I am the mother to five children, four of whom I parent every day. My fifth child, Hadley Jane, died in my arms on her third day of life. She was one of triplets, just as perfect as her siblings and just as loved. I miss her every single day. When someone says her name or lets me know that something about her short life touched their own my grieving heart smiles a bit.
I’m not alone. So many parents out there have lost a child, whether by miscarriage, or still birth, or from complications shortly after birth. In fact, President Ronald Reagan designated October as Pregnancy and Infant Loss Awareness Month back in 1988, to break the silence suffered by families who have lost a child in one of these ways.
Nearly 30 years later, people still squirm when I tell the story of my daughter’s short life. I don’t blame them for wanting to hear stories of healthy babies and beaming parents, to hold tight to their belief that something so tragic would never happen to them — but it’s important to remember stories like mine. It’s important to let grieving mothers know that the babies they carry in their hearts are just as cherished as the ones they carry in their arms.
We have awareness days and months for every cause under the sun, with corresponding ribbons that are worn like blinking banners of support. But, I’m pretty sure if I headed out in the world with a pink and blue ribbon on the fall sweater I’ve been waiting to wear since July no one would know I’m wearing it for the daughter we lost.
Many people don’t even know about Pregnancy and Infant Loss Awareness Month because society has decided that it’s taboo to discuss miscarriage and neonatal loss. However, there are simple things we can all do to help break the stigma.
1. Reach out. If you know someone who has suffered a miscarriage or lost an infant, reach out to them this month. I often see women share graphics or articles about miscarriage or infant loss on social media and those posts rarely have any comments. Silence speaks volumes, so write something. Tell them you are sorry for their loss. Message them privately if you’ve been there, too. If you aren’t sure what to say just put a heart in the comments; even an emoji is better than nothing. Acknowledging their loss is so important. Let them know you haven’t forgotten. I guarantee they haven’t either and will be grateful for your kind words.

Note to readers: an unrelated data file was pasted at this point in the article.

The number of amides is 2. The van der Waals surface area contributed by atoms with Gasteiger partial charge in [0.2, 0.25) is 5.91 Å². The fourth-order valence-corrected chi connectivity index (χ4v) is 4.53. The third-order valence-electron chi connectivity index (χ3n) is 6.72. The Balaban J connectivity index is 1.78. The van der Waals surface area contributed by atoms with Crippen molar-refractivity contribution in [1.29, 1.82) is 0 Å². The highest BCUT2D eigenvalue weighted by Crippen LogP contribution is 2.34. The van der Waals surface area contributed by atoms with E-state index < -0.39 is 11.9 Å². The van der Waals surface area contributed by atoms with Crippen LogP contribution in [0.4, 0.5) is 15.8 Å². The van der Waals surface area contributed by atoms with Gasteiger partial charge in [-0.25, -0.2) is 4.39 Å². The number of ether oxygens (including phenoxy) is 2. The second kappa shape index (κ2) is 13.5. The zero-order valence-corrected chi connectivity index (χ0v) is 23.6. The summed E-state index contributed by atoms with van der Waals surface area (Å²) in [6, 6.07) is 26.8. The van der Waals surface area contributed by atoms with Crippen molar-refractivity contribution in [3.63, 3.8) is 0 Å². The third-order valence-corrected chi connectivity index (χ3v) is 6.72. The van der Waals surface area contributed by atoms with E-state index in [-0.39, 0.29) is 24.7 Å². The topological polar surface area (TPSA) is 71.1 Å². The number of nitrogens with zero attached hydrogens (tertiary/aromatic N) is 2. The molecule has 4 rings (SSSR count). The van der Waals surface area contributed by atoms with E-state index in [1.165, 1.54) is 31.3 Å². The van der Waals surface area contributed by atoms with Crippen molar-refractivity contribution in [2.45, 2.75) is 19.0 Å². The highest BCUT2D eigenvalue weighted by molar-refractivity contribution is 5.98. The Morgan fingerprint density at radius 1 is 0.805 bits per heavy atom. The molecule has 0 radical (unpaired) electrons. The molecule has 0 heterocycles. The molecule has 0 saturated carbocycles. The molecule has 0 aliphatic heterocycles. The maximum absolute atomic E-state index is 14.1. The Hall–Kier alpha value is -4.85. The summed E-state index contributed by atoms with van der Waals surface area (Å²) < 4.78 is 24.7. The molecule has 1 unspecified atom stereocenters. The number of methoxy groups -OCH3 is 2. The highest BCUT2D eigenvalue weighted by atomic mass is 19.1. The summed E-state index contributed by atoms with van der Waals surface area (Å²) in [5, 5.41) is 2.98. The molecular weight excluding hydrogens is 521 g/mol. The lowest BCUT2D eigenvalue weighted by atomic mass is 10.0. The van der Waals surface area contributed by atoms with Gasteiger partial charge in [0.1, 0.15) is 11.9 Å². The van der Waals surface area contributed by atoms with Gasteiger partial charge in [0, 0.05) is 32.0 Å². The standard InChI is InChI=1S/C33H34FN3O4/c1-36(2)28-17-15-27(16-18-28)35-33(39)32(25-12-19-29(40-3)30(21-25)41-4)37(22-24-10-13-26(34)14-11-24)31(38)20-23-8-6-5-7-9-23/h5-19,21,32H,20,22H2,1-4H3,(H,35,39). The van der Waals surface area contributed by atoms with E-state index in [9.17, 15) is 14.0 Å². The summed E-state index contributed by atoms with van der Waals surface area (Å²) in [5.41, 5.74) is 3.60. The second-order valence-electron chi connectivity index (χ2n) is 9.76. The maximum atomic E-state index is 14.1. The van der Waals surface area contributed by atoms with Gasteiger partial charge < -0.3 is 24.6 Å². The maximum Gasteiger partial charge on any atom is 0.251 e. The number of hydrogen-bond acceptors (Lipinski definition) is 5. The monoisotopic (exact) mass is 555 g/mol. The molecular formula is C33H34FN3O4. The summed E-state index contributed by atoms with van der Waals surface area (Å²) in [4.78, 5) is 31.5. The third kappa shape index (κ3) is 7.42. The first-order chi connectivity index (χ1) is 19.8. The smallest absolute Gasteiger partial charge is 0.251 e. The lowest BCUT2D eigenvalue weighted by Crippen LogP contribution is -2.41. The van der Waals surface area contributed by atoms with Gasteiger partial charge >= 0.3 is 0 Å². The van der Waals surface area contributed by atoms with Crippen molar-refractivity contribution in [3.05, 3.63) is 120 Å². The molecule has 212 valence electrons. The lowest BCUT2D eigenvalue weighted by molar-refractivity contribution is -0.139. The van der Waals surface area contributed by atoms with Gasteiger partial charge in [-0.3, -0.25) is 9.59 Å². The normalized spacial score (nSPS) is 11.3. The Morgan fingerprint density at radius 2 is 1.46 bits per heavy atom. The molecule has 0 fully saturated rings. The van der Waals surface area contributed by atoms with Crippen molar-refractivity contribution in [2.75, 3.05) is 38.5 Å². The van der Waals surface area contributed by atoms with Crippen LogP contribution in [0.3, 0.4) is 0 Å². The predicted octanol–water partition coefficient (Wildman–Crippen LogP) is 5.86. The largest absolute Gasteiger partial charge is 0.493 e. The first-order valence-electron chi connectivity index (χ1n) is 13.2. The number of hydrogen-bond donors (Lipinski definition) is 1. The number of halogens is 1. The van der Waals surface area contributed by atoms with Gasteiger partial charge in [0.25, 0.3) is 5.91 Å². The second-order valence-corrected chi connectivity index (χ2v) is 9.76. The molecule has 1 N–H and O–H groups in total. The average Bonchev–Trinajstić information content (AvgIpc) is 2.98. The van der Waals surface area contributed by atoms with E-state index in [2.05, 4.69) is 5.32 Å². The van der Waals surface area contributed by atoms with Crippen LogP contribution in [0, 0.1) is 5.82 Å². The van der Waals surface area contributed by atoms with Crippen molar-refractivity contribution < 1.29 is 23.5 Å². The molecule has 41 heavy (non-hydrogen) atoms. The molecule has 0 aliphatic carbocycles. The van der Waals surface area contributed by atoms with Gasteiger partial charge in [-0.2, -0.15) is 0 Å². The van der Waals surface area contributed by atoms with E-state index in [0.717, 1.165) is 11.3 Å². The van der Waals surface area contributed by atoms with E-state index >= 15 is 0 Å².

2. Show your support. Social media has made it so easy to show our support for different causes. This month you can share the staggering statistic that one in four women will experience a miscarriage or post your own awareness message. Jessi Snapp, the artist and bereaved mother behind Luminous Light Studios, created profile and banner art specifically for this month and has generously made it available for public use on Facebook.
3. Do something. There are events all over the world this month, from candlelight vigils to lantern releases. International Wave of Light takes place on October 15; at 7 p.m., you can light a candle in remembrance of your lost pregnancy or baby, in an act of solidarity with other parents who have been through the same thing. Find out what is happening in your area and go. Or, offer to go with a friend who may be alone in her grieving.
No matter what you do during Pregnancy and Infant Loss Awareness Month, don’t pretend it doesn’t exist. Break out of your comfort zone a bit and share your own story or listen to one that is begging to be told. I’ve shared my story. Now, it’s your turn. Leave your story in the comments. I promise to read them all. Together we will break the silence and maybe in another 30 years we will all be heard, loud and clear.
Photos: Getty (top); Jessica Watson (bottom)